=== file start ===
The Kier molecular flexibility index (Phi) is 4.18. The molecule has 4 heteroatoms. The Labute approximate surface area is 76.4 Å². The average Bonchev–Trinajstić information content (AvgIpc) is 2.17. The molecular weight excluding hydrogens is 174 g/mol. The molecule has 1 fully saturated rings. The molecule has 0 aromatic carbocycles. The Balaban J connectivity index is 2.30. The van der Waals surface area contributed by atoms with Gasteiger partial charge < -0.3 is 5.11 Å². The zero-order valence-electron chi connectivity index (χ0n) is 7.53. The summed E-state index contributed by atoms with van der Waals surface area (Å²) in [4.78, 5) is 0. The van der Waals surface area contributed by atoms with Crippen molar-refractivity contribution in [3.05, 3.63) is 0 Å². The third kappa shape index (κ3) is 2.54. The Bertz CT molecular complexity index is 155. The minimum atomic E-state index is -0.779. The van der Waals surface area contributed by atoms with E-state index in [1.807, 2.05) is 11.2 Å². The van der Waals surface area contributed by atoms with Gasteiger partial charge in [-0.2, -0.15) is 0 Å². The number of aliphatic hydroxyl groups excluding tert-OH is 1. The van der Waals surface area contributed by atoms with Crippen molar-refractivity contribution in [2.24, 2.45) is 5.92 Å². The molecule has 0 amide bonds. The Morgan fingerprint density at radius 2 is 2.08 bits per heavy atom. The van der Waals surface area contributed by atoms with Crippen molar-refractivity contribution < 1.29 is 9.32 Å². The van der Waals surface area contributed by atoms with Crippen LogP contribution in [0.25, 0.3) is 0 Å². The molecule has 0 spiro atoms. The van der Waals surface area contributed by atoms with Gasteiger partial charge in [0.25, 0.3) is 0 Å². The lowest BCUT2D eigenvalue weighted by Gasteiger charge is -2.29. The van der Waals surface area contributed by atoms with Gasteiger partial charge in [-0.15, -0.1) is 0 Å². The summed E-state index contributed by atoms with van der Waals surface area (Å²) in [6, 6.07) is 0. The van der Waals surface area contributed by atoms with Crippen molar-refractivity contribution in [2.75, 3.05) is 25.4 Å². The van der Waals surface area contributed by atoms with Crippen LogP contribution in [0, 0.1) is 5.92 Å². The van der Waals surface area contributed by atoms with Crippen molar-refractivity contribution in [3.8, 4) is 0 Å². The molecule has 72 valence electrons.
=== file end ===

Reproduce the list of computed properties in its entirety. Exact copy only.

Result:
The Kier molecular flexibility index (Phi) is 4.18. The molecule has 4 heteroatoms. The Labute approximate surface area is 76.4 Å². The average Bonchev–Trinajstić information content (AvgIpc) is 2.17. The molecular weight excluding hydrogens is 174 g/mol. The molecule has 1 fully saturated rings. The molecule has 0 aromatic carbocycles. The Balaban J connectivity index is 2.30. The van der Waals surface area contributed by atoms with Gasteiger partial charge < -0.3 is 5.11 Å². The zero-order valence-electron chi connectivity index (χ0n) is 7.53. The summed E-state index contributed by atoms with van der Waals surface area (Å²) in [4.78, 5) is 0. The van der Waals surface area contributed by atoms with Crippen molar-refractivity contribution in [3.05, 3.63) is 0 Å². The third kappa shape index (κ3) is 2.54. The Bertz CT molecular complexity index is 155. The minimum atomic E-state index is -0.779. The van der Waals surface area contributed by atoms with E-state index in [1.807, 2.05) is 11.2 Å². The van der Waals surface area contributed by atoms with Gasteiger partial charge in [-0.2, -0.15) is 0 Å². The number of aliphatic hydroxyl groups excluding tert-OH is 1. The van der Waals surface area contributed by atoms with Crippen molar-refractivity contribution in [2.24, 2.45) is 5.92 Å². The molecule has 0 amide bonds. The Morgan fingerprint density at radius 2 is 2.08 bits per heavy atom. The van der Waals surface area contributed by atoms with Crippen molar-refractivity contribution < 1.29 is 9.32 Å². The van der Waals surface area contributed by atoms with Crippen LogP contribution in [0.25, 0.3) is 0 Å². The molecule has 0 spiro atoms. The van der Waals surface area contributed by atoms with Gasteiger partial charge in [0.25, 0.3) is 0 Å². The lowest BCUT2D eigenvalue weighted by Gasteiger charge is -2.29. The van der Waals surface area contributed by atoms with Gasteiger partial charge in [-0.15, -0.1) is 0 Å². The summed E-state index contributed by atoms with van der Waals surface area (Å²) in [6, 6.07) is 0. The van der Waals surface area contributed by atoms with Crippen molar-refractivity contribution in [2.75, 3.05) is 25.4 Å². The van der Waals surface area contributed by atoms with Crippen LogP contribution in [0, 0.1) is 5.92 Å². The van der Waals surface area contributed by atoms with Crippen molar-refractivity contribution in [3.8, 4) is 0 Å². The molecule has 72 valence electrons.